Italian case poses question of when a respirator is an extraordinary means

New York

Italy has recently been gripped by a national drama over right-to-die issues reminiscent in some ways of the Terry Schiavo case in the United States – and once again, the Catholic Church has taken a strong position seen as a principled defense of the right to life by some, as insensitivity to human suffering by others.

The case of Pierluigi Welby, an advanced muscular dystrophy patient who died on Dec. 20 after being removed from a respirator, illustrates the particularly difficult nature of right-to-die cases. Both sides claim to act in defense of human dignity – the protection of human life at vulnerable moments, versus the desire to allow people to die with dignity.

As in the Schiavo case, the debate surrounding Welby also marks another milestone in the Catholic Church’s efforts to spell out the implications of its traditional distinction between “ordinary” and “extraordinary” therapies, the former being obligatory and the latter optional, in the face of an ever-expanding scientific capacity to sustain life. With Schiavo, the church took the position that the provision of food and water, even through a feeding tube, can never been seen as “extraordinary;” in the Welby case, it appeared to take a similar stand with respect to the use of a respirator when the patient would otherwise remain alive and, at least to some degree, functional.

Unlike Schiavo, Welby was lucid and even eloquent up to the very end, using a small stick to peck out blog entries pleading for the right to die. Recently he published a book about his situation, titled plaintively, “Let Me Die!”

Welby, who suffered from muscular dystrophy for 40 years, was unable to speak, eat or breathe on his own. He died on Wednesday, Dec. 20, after his anaesthetist gave him sedatives and removed the respirator which had been keeping him alive for the past five years. The anaesthetist, Mario Riccio, acted at Welby’s specific request.

A secular funeral ceremony was held for Welby in Rome on Dec. 24. It did not take place in a church, after Cardinal Camillo Ruini, the pope’s vicar for the Rome diocese, ruled that Welby was not eligible for a Catholic burial. The refusal was widely seen as the church’s final sign of disapproval after a long battle over Welby’s efforts to end his life.

The Vicariate of Rome issued a statement saying that Welby’s “will to end his life was known, as it had been repeated and publicly affirmed, in contrast to Catholic doctrine.”

The funeral was held instead outside Welby’s Rome parish, with some in the crowd of several thousand chanting “shame, shame!” in reference to the refusal of a religious ceremony. The pastor had originally agreed to officiate at the funeral, but was overruled by Ruini.

The decision drew special criticism in the Italian press given that two weeks earlier, on Dec. 12, Chilean Cardinal Francisco Javier Errazuriz had celebrated a funeral Mass for Gen. Augusto Pinochet, widely regarded as responsible for thousands of deaths and other human rights violations following a military coup.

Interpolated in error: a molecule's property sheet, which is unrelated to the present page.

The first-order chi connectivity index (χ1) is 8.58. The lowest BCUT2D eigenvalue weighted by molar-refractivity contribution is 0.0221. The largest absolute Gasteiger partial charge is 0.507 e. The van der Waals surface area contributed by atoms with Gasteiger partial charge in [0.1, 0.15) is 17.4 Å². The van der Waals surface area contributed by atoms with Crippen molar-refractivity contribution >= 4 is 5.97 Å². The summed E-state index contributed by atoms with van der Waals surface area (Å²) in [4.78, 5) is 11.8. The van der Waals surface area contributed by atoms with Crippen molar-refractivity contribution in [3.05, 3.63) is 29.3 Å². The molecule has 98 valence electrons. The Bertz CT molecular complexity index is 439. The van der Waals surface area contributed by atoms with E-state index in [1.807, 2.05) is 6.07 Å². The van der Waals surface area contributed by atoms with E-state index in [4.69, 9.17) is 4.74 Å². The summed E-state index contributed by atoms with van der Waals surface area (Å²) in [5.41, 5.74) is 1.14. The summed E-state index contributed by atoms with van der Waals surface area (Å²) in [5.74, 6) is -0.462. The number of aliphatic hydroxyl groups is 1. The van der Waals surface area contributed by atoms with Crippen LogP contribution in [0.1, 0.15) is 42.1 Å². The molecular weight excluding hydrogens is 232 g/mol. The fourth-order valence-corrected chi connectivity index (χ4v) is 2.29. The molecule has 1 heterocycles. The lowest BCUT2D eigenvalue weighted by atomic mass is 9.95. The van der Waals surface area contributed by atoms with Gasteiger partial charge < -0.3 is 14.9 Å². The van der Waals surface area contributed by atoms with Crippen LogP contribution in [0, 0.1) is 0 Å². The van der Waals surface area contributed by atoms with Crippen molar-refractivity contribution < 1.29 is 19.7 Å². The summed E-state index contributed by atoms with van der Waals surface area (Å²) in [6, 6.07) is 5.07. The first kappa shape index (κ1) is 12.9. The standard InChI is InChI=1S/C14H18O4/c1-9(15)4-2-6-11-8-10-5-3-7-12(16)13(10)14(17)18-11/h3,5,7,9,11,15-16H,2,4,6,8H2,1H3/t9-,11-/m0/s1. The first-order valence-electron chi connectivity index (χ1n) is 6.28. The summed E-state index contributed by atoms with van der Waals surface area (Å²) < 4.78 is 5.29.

Welby’s 91-year-old mother declared: “They (the Church) continue to insult him after his death.”

Even a bishop expressed doubts about the decision to deny Welby the burial rites.

“I read that in the last 20 minutes (Welby) ... asked God to forgive him. Even the doubt that this happened should induce the church to allow a Catholic funeral,” said Alessandro Maggiolini, the emeritus Bishop of Como.

Much of the public activism surrounding the Welby case was organized by Italy’s small “Radical Party,” which has long campaigned for a secular state independent of the church. The case spilt Italy’s ruling center-left government, with some ministers supporting Welby’s request, while others insisted that the state could not recognize what amounted to euthanasia. The conservative opposition, meanwhile, has called for Riccio to be prosecuted.

At the moment, prosecutors in Rome are reviewing the case to determine if Riccio should face criminal prosecution, given that euthanasia is punishable by ten to fifteen years in prison.

Welby’s case has been front-page news in Italy since last September, when Welby wrote to the Italian government asking for permission to have his respirator removed, arguing that prolonging its use when he stood no reasonable chance of recovery amounted to a sort of torture.

“I find the idea of dying horrible,” he wrote. “But what is left to me is no longer a life.”

An Italian court ruled in early December that Welby theoretically had the right to refuse use of the respirator, but that this right could not be exercised because there is no specific legislation governing such cases. Italian law recognizes a right of patients to refuse treatment, but also requires doctors to do everything possible to keep them alive.

Earlier, Italy’s Supreme Health Council, which advises the health ministry, found that the respirator could not be considered “aggressive” or “disproportionate.”

Benedict XVI has indirectly commented on the case twice in recent days. On Christmas eve, the pope said: “The birth of Christ helps us to understand how much value human life has, the life of every human being, from its first instant to its natural sunset.” Then on Christmas day, the pope added, “What are we to think of those who choose death in the belief that they are celebrating life?”

Cardinal Javier Lozano Barragan, the Vatican’s top official for health issues, said that the Catholic church would permit the discontinuation of a respirator only under extremely limited conditions.

“Is the sole purpose only to prolong the death throes?” Barragan told the Associated Press. “If the answer is ‘yes,’ then you can remove the respirator. If the answer is ‘no,’ then you cannot.”

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